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People v. Gorsuch

MAY 2, 1974.

THE PEOPLE OF THE STATE OF ILLINOIS, PLAINTIFF-APPELLEE,

v.

TODD B. GORSUCH, DEFENDANT-APPELLANT.



APPEAL from the Circuit Court of Peoria County; the Hon. CALVIN R. STONE, Judge, presiding.

MR. JUSTICE DIXON DELIVERED THE OPINION OF THE COURT:

After juvenile proceedings the defendant, Todd B. Gorsuch, was indicted for the murders of his sister, Theresa Gorsuch and her friend Rebecca Staley. A jury returned verdicts of guilty on both counts and on June 1, 1971, the defendant was sentenced by the Circuit Court of Peoria County to concurrent terms of not less than 25 nor more than 60 years. He appeals.

The contentions raised are:

1. That he was not proven guilty beyond a reasonable doubt.

2. That the trial court erred in not determining competency of an 11-year-old prosecution witness even though no objection was raised at trial.

3. That the trial court erred in denying defendant's motion to suppress an exhibit.

4. That the former section of the Juvenile Court Act which allows a child to be prosecuted as an adult is unconstitutional.

5. That the sentences are excessive.

Around 3 P.M. on the afternoon of October 3, 1970, the defendant, then aged 14, left the Gorsuch home to go into a nearby woods. He was accompanied by his younger brother and sister, Tim and Theresa and two neighbor children, Ed and Rebecca Staley. The defendant was carrying a .410-gauge shotgun and ammunition for the weapon.

The five children remained together until they arrived at a place in the woods called Suds Falls, a pond with a waterfall effect. The two girls and the defendant went on from there to pick up hickory nuts. Tim and Ed remained at the falls for 15 or 20 minutes and then went back to the Gorsuch home.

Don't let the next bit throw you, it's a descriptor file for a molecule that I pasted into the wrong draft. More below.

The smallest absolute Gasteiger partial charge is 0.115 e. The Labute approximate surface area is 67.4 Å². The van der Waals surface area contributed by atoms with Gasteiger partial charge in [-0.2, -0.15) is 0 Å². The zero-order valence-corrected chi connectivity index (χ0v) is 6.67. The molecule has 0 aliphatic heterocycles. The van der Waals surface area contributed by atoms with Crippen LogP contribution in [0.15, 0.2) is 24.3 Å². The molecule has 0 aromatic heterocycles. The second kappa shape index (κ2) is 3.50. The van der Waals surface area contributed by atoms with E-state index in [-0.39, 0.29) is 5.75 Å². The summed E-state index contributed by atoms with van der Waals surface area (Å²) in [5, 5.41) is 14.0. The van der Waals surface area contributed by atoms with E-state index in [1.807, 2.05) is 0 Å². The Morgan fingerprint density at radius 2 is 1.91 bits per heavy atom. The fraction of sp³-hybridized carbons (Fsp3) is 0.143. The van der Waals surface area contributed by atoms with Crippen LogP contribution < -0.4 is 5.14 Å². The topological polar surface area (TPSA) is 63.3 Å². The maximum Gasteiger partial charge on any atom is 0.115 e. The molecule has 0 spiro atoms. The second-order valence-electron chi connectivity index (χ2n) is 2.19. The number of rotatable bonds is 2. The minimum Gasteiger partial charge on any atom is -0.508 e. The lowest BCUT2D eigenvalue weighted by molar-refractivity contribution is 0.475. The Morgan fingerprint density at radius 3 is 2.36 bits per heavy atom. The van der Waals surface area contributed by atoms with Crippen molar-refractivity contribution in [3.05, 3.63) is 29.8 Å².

After they returned, the defendant came home without his sister, Theresa, or Rebecca Staley.

The two girls failed to return by early evening and so members of both families, a sheriff's group and volunteers formed a search party to look for them. The bodies of the two girls were found in the woods in the southeast corner of the Gorsuch property and, after an autopsy, were found to have been killed by shots to the heart from a .410-gauge shotgun.

On October 4, 1970, the sheriff of Peoria County asked to inspect the .410-gauge shotgun in the Gorsuch house, to have it shot and compared with markings on the shells found at the crime scene to eliminate any of the Gorsuch guns from the gun that may have murdered the girls. One of the sheriff's deputies, after inspecting the muzzle of the gun carried into the woods by defendant noticed a red substance inside the barrel which later testing proved to be human group B blood with fibers mixed in it. Theresa Gorsuch's blood was group B. An expert gave opinion that the fibers were similar to fibers from Theresa's T-shirt. The defendant was arrested for the murders of Theresa Gorsuch and Rebecca Staley.

A lengthy juvenile detention hearing was held and the judge found that probable cause existed that the defendant had committed the crime for which he was detained. On petition of the State's Attorney the defendant was removed from the jurisdiction of the juvenile court to be prosecuted as an ...


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